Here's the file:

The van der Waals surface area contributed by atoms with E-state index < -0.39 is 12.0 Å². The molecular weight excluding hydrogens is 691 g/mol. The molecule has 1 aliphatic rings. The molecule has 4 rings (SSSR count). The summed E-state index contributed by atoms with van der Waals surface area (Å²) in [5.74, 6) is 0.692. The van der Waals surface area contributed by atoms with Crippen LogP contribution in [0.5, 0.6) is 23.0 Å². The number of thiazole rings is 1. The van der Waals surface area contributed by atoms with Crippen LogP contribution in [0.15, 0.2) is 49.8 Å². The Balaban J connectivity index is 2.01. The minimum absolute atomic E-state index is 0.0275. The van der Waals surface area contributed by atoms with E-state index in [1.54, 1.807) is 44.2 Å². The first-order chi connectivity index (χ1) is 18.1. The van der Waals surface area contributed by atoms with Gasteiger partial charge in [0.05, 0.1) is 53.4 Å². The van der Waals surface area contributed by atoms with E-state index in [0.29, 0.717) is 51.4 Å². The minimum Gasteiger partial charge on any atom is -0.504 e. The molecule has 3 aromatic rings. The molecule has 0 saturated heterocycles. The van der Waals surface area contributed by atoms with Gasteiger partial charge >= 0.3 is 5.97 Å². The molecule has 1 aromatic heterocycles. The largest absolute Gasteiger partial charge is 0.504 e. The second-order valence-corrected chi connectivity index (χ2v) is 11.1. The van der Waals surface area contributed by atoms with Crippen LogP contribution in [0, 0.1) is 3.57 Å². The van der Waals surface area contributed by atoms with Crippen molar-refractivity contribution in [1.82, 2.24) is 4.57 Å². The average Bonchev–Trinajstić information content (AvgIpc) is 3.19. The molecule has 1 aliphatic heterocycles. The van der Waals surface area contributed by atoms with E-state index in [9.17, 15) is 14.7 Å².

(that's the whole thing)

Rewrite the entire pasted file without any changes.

The van der Waals surface area contributed by atoms with E-state index < -0.39 is 12.0 Å². The molecular weight excluding hydrogens is 691 g/mol. The molecule has 1 aliphatic rings. The molecule has 4 rings (SSSR count). The summed E-state index contributed by atoms with van der Waals surface area (Å²) in [5.74, 6) is 0.692. The van der Waals surface area contributed by atoms with Crippen LogP contribution in [0.5, 0.6) is 23.0 Å². The number of thiazole rings is 1. The van der Waals surface area contributed by atoms with Crippen LogP contribution in [0.15, 0.2) is 49.8 Å². The Balaban J connectivity index is 2.01. The minimum absolute atomic E-state index is 0.0275. The van der Waals surface area contributed by atoms with E-state index in [1.54, 1.807) is 44.2 Å². The first-order chi connectivity index (χ1) is 18.1. The van der Waals surface area contributed by atoms with Gasteiger partial charge in [0.05, 0.1) is 53.4 Å². The van der Waals surface area contributed by atoms with E-state index in [0.29, 0.717) is 51.4 Å². The minimum Gasteiger partial charge on any atom is -0.504 e. The molecule has 3 aromatic rings. The molecule has 0 saturated heterocycles. The van der Waals surface area contributed by atoms with Gasteiger partial charge >= 0.3 is 5.97 Å². The molecule has 1 aromatic heterocycles. The largest absolute Gasteiger partial charge is 0.504 e. The second-order valence-corrected chi connectivity index (χ2v) is 11.1. The van der Waals surface area contributed by atoms with Crippen LogP contribution in [0, 0.1) is 3.57 Å². The van der Waals surface area contributed by atoms with Crippen molar-refractivity contribution in [1.82, 2.24) is 4.57 Å². The average Bonchev–Trinajstić information content (AvgIpc) is 3.19. The molecule has 1 aliphatic heterocycles. The van der Waals surface area contributed by atoms with E-state index in [9.17, 15) is 14.7 Å².